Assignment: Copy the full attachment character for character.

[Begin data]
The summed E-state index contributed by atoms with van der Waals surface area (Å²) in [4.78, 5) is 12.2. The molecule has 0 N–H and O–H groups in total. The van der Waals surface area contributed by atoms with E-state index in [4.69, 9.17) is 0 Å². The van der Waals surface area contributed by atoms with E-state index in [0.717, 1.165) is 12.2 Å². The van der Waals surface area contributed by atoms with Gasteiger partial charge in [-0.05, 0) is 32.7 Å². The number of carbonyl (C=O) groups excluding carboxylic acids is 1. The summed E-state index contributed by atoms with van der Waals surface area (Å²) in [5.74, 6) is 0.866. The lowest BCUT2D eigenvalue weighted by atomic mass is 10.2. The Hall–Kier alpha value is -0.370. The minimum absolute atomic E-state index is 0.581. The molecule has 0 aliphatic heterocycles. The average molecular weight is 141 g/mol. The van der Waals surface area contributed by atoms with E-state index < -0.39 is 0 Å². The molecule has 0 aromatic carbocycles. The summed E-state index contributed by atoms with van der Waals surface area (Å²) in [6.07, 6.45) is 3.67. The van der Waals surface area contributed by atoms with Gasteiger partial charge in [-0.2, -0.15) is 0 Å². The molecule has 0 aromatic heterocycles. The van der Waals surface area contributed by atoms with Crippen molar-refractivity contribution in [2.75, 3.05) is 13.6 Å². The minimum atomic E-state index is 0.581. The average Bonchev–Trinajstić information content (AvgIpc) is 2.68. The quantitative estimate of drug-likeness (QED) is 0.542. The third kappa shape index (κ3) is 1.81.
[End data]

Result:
The summed E-state index contributed by atoms with van der Waals surface area (Å²) in [4.78, 5) is 12.2. The molecule has 0 N–H and O–H groups in total. The van der Waals surface area contributed by atoms with E-state index in [4.69, 9.17) is 0 Å². The van der Waals surface area contributed by atoms with E-state index in [0.717, 1.165) is 12.2 Å². The van der Waals surface area contributed by atoms with Gasteiger partial charge in [-0.05, 0) is 32.7 Å². The number of carbonyl (C=O) groups excluding carboxylic acids is 1. The summed E-state index contributed by atoms with van der Waals surface area (Å²) in [5.74, 6) is 0.866. The lowest BCUT2D eigenvalue weighted by atomic mass is 10.2. The Hall–Kier alpha value is -0.370. The minimum absolute atomic E-state index is 0.581. The molecule has 0 aliphatic heterocycles. The average molecular weight is 141 g/mol. The van der Waals surface area contributed by atoms with E-state index < -0.39 is 0 Å². The molecule has 0 aromatic carbocycles. The summed E-state index contributed by atoms with van der Waals surface area (Å²) in [6.07, 6.45) is 3.67. The van der Waals surface area contributed by atoms with Gasteiger partial charge in [-0.2, -0.15) is 0 Å². The molecule has 0 aromatic heterocycles. The van der Waals surface area contributed by atoms with Crippen molar-refractivity contribution in [2.75, 3.05) is 13.6 Å². The minimum atomic E-state index is 0.581. The average Bonchev–Trinajstić information content (AvgIpc) is 2.68. The quantitative estimate of drug-likeness (QED) is 0.542. The third kappa shape index (κ3) is 1.81.